Meet Tyler Brink

Nikki Thompson likens her job to the sweet side of being a parent—when the people they serve spread their wings and do a little flying.

“It’s so rewarding and inspirational,” says Nikki, who has worked as a direct support specialist for Black Hills Works for nearly a decade. “I feel like I have 28 kids and I’m getting to witness them progress and gain independence.”

Tyler Brink, a person the organization has served for several years, is a good example. Now 27-years-old, he wanted to move out of his mother’s house. Black Hills Works partnered with his family to make it happen. Tyler now rents a home with four other gentlemen, says Mary Corneliuson, a front line leader at Black Hills Works. The home has remote monitoring so they can receive support quickly.

Aging out

There are 21,625 kids in South Dakota school district special education programs--all who will age out and graduate from the Department of Education and no longer be eligible for support. Most of them will transition into needing adult services with Community Support Providers to make a positive transition just like Tyler has done.

Source: South Dakota Department of Education, 2018.

In her 35 years with Black Hills Works, helping people they serve move toward independence is one of the rewarding parts of her job. “It’s interesting to see that light click on when they move out of their family’s house,” she says. “The laundry starts to pile up and the dishes are sitting there. The appreciation for the things their family did for them gets deeper. They nearly immediately become independent.”

Learning curves

Tyler is outgoing, sociable and loves technology. He’s always on the lookout for new apps and gaming equipment and loves taking things apart to see how they work. Moving out of his mother’s house was a learning curve, as it is with everyone. The realization that Tyler could make his own decisions slowly began to sink in.

“It happens when they go to the grocery store and they realize they can pick their own cereal,” Mary says. “Or they can spend their money how they wish, or they can stay up past 9pm and watch TV. They can make decisions they weren’t making before when they were with their family.”

Mary says Tyler is flourishing on his own, making his mark on the world. One of those steps was starting a part-time job at Ace Hardware. Mallory Buxton has worked as a direct support specialist at the organization for eight years and says Tyler has liked being part of the community through his job. “He’s really found something he enjoys,” she says. “It’s something that fits him perfectly.”

He has also participated in Flutter Production plays, and competes and travels to basketball games as part of Special Olympics. He’s also more vocal about his needs. “He communicates better with us directly now,” Nikki says, as he used to call his mother when he had a concern. “He’s matured and he’s more outgoing. It’s so cool to see how much he’s done.”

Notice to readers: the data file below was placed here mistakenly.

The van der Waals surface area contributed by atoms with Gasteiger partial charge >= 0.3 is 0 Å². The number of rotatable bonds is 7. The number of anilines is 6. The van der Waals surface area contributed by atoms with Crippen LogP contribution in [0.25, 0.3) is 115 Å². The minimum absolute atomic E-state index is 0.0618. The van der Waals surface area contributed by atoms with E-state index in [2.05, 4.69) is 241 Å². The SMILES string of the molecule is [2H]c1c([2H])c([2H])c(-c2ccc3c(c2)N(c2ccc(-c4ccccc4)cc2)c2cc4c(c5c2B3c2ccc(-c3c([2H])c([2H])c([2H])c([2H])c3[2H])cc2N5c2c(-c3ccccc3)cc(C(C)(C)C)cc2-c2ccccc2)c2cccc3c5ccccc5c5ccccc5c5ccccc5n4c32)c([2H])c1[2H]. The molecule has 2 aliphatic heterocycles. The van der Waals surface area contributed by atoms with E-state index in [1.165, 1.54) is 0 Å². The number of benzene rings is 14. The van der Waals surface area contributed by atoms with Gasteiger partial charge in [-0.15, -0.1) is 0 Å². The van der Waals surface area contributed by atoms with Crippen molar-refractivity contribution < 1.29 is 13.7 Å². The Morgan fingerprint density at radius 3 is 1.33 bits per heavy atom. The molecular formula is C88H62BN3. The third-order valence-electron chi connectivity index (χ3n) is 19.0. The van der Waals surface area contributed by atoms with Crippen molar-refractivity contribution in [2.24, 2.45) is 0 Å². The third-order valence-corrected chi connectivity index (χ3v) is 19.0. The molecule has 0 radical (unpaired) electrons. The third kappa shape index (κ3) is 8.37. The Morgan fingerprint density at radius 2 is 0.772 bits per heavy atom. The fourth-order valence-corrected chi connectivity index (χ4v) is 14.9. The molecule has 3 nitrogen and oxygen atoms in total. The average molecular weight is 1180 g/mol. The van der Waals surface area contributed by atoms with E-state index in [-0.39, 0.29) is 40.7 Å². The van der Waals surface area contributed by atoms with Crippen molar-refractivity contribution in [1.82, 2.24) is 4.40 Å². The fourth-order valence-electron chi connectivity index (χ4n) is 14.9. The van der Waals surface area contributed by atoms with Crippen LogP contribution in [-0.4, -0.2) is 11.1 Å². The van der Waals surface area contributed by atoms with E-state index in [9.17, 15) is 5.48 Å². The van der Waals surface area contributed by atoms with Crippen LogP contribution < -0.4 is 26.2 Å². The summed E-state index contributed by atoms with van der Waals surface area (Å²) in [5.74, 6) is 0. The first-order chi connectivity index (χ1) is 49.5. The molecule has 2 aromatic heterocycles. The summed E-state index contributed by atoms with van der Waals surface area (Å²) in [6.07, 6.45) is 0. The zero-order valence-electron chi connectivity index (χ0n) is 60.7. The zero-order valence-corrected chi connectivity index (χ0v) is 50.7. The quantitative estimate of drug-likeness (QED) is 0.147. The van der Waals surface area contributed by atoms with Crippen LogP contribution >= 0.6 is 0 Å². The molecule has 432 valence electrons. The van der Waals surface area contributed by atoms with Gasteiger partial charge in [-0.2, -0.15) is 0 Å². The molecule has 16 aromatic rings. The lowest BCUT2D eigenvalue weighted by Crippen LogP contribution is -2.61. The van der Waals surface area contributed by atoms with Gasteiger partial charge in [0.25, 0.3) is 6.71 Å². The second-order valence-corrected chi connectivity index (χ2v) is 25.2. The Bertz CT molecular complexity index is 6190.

Independent living

Nikki said Tyler’s story underscores the importance of an organization like Black Hills Works in the community—and in the state. Black Hills Works serves hundreds of families each year. The organization offers many residential options, including apartment living, a leased home, home ownership, group homes and family homes. Residential livings is an important step toward independence for many people they serve.

“For Tyler, he gets to go out into the world and make decisions for himself,” Mallory says. “Without Black Hills Works, there wouldn’t be as many choices for him, especially for living situations. A nursing home wouldn’t be right for him. If he doesn’t live with mom, then what?”

Nikki agrees. “Our organization is extremely important,” she says. “Without it, there are so many opportunities that would have been missed for people, or where they would have been brushed aside or stuck in stereotypes.”

The organization also partners with families to walk them through the journey of a member of their family moving out of the home. “Breaking ties is hard for parents too,” Nikki says. “So, we offer education and support for the parents and families as well.”

Tyler has a strong sense of family, Mary says, something that Black Hills Works supports and champions for many of the people it serves. He likes to attend relatives’ sporting events, celebrate birthdays and participate in vacations. Mary recalls him going out of his way to make sure he purchased a present for his father for a birthday. “He doesn’t forget those things.”

Black Hills Works has helped provide a healthy situation for him to grow up, she adds. “His family is in town and he can have that independence and growth but still be near them. He wouldn’t be happy if he didn’t have that.”